My husband and I are theater addicts. For me, my love of the theater goes back to summer nights sitting outside with my grandmother watching the children’s plays put on by the local theater group, followed by roles in many children’s theater productions, high school productions and a brief foray into the TV and film industries (background work mostly but I did score a 12 word part that landed me my Screen Actor’s Guild card). For my husband, I’m not sure where it originated, but both of his daughters were bitten by the bug (one is even a drama major) probably through his influence, and a night at the theater has always been a favorite group activity.
While Broadway and London’s West End are meccas for theater lovers, Seattle is a great city too. There are 5 major theaters (The 5th Avenue; The Paramount; Intiman Theater; Seattle Repertory Theater; ACT) plus too many smaller theaters to count. Add in the ballet and opera and I’m pretty sure there is a performance going on somewhere in Seattle at least 360 days of the year. Plus, Seattle is a hot spot for Broadway previews. Over the short time I’ve lived here, I’ve been able to see “The Wedding Singer,” “Shrek,” “Young Frankenstein” and “Memphis” all before they made their Broadway debuts.
The Paramount Theater has a Broadway series every season that brings Broadway touring shows to Seattle for a week or so. Last night, we headed to the Paramount for the Seattle opening night of August: Osage County, by Tracy Letts. August: Osage County won the 2008 Tony Award for Best Play and a Pulitzer Prize for Drama, and most importantly, our friends who had seen it in other cities gave it rave reviews, so we were looking forward to the show. We weren’t disappointed.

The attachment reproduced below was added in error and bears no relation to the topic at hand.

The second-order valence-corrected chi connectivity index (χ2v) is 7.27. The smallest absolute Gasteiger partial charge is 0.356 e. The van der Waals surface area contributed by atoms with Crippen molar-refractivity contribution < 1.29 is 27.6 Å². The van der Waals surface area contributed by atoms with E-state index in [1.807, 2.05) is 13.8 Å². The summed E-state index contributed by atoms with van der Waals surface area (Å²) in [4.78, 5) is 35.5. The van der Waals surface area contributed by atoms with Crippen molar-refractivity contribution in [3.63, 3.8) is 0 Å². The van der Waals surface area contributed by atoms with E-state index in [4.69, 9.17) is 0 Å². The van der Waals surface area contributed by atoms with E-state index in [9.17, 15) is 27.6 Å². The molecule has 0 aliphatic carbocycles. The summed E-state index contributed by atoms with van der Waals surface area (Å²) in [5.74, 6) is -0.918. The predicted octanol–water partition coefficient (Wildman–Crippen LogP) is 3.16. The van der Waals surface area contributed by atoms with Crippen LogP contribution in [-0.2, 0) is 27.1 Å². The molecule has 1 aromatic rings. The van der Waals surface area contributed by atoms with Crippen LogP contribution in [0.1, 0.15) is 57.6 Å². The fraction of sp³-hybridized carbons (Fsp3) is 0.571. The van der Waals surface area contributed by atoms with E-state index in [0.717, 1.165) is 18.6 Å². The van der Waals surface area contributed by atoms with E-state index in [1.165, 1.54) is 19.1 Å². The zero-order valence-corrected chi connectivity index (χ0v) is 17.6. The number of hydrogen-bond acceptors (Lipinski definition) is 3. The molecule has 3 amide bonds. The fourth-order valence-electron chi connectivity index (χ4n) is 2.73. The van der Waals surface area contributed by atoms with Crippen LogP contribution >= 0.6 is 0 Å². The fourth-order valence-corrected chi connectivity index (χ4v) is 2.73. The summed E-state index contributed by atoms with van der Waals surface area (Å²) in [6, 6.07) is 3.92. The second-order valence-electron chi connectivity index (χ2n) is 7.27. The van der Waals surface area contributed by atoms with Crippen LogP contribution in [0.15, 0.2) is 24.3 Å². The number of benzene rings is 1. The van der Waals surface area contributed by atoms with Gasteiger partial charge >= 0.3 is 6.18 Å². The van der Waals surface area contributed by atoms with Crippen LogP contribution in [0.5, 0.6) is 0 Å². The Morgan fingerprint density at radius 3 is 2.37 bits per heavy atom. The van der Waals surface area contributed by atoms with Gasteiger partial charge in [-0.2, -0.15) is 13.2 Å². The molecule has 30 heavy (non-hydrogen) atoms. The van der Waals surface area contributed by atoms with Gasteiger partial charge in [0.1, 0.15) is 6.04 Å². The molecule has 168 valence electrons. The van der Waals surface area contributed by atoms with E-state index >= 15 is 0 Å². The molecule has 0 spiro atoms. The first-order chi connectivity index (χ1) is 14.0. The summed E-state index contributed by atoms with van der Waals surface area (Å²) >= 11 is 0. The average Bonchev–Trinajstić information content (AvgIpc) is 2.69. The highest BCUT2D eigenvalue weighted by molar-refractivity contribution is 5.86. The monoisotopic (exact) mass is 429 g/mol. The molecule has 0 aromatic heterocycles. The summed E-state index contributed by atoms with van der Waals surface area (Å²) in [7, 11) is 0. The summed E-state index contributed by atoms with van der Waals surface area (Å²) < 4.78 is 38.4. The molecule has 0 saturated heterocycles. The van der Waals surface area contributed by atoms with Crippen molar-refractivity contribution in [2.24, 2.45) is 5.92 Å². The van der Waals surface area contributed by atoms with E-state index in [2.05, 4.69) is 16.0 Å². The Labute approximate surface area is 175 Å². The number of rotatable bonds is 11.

Like many great dramas, the premise of August: Osage County is pretty ordinary. A dysfunctional family is brought together by unfortunate circumstances and has to deal with each other. It is this very ordinariness (I don’t think that’s a word but it should be) that makes the play so powerful. Everyone can identify with one or more of the events or emotions taking place. Add in witty dialogue and plot construction that takes you from laughter one moment to concern and then to tears and it’s no wonder Mr. Letts won a Pulitzer Prize for this work.
The cast was incredibly strong. Estelle Parsons, who won the Academy Award for Bonnie and Clyde, shines as the matriarch of the family. Shannon Cochran, who plays the oldest daughter, Barbara, stands up well to Ms. Parsons. In fact, the entire cast was so adept at their parts that we felt like we were a fly on the wall in someone’s house. At points, we felt almost guilty, as if we were eavesdropping.
August: Osage County leaves Seattle on November 1 and then heads to Toronto; and around the States. If you live in or are visiting any of the cities it is passing through, catch it if you can – you won’t be disappointed. If not, and if New York City is in your future, you can check out Tracy Letts’s new play Superior Donuts.